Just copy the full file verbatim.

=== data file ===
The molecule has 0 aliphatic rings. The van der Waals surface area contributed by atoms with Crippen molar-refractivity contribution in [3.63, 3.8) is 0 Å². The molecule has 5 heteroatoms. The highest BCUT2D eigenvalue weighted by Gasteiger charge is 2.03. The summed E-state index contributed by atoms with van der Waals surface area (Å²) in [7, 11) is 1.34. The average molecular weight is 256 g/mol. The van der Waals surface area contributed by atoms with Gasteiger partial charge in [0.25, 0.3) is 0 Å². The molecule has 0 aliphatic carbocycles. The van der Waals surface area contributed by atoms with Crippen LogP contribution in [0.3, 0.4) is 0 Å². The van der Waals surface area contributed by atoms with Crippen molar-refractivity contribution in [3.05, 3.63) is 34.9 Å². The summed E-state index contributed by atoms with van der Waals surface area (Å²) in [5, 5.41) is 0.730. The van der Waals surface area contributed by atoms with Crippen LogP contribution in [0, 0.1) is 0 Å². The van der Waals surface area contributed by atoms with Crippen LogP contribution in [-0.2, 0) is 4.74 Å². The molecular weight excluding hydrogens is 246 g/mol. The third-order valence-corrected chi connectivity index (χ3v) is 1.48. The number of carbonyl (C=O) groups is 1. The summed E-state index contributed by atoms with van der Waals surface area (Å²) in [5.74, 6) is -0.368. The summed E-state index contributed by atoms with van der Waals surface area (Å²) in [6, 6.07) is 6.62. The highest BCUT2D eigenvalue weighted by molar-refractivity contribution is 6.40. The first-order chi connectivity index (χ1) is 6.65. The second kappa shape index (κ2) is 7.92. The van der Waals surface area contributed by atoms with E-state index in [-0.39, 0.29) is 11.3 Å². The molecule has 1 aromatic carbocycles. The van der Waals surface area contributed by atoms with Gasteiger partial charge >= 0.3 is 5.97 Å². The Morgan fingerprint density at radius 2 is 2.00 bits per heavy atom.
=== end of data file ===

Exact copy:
The molecule has 0 aliphatic rings. The van der Waals surface area contributed by atoms with Crippen molar-refractivity contribution in [3.63, 3.8) is 0 Å². The molecule has 5 heteroatoms. The highest BCUT2D eigenvalue weighted by Gasteiger charge is 2.03. The summed E-state index contributed by atoms with van der Waals surface area (Å²) in [7, 11) is 1.34. The average molecular weight is 256 g/mol. The van der Waals surface area contributed by atoms with Gasteiger partial charge in [0.25, 0.3) is 0 Å². The molecule has 0 aliphatic carbocycles. The van der Waals surface area contributed by atoms with Crippen LogP contribution in [0.3, 0.4) is 0 Å². The van der Waals surface area contributed by atoms with Crippen molar-refractivity contribution in [3.05, 3.63) is 34.9 Å². The summed E-state index contributed by atoms with van der Waals surface area (Å²) in [5, 5.41) is 0.730. The van der Waals surface area contributed by atoms with Crippen LogP contribution in [0, 0.1) is 0 Å². The van der Waals surface area contributed by atoms with Crippen LogP contribution in [-0.2, 0) is 4.74 Å². The molecular weight excluding hydrogens is 246 g/mol. The third-order valence-corrected chi connectivity index (χ3v) is 1.48. The number of carbonyl (C=O) groups is 1. The summed E-state index contributed by atoms with van der Waals surface area (Å²) in [5.74, 6) is -0.368. The summed E-state index contributed by atoms with van der Waals surface area (Å²) in [6, 6.07) is 6.62. The highest BCUT2D eigenvalue weighted by molar-refractivity contribution is 6.40. The first-order chi connectivity index (χ1) is 6.65. The second kappa shape index (κ2) is 7.92. The van der Waals surface area contributed by atoms with E-state index in [-0.39, 0.29) is 11.3 Å². The molecule has 1 aromatic carbocycles. The van der Waals surface area contributed by atoms with Gasteiger partial charge >= 0.3 is 5.97 Å². The Morgan fingerprint density at radius 2 is 2.00 bits per heavy atom.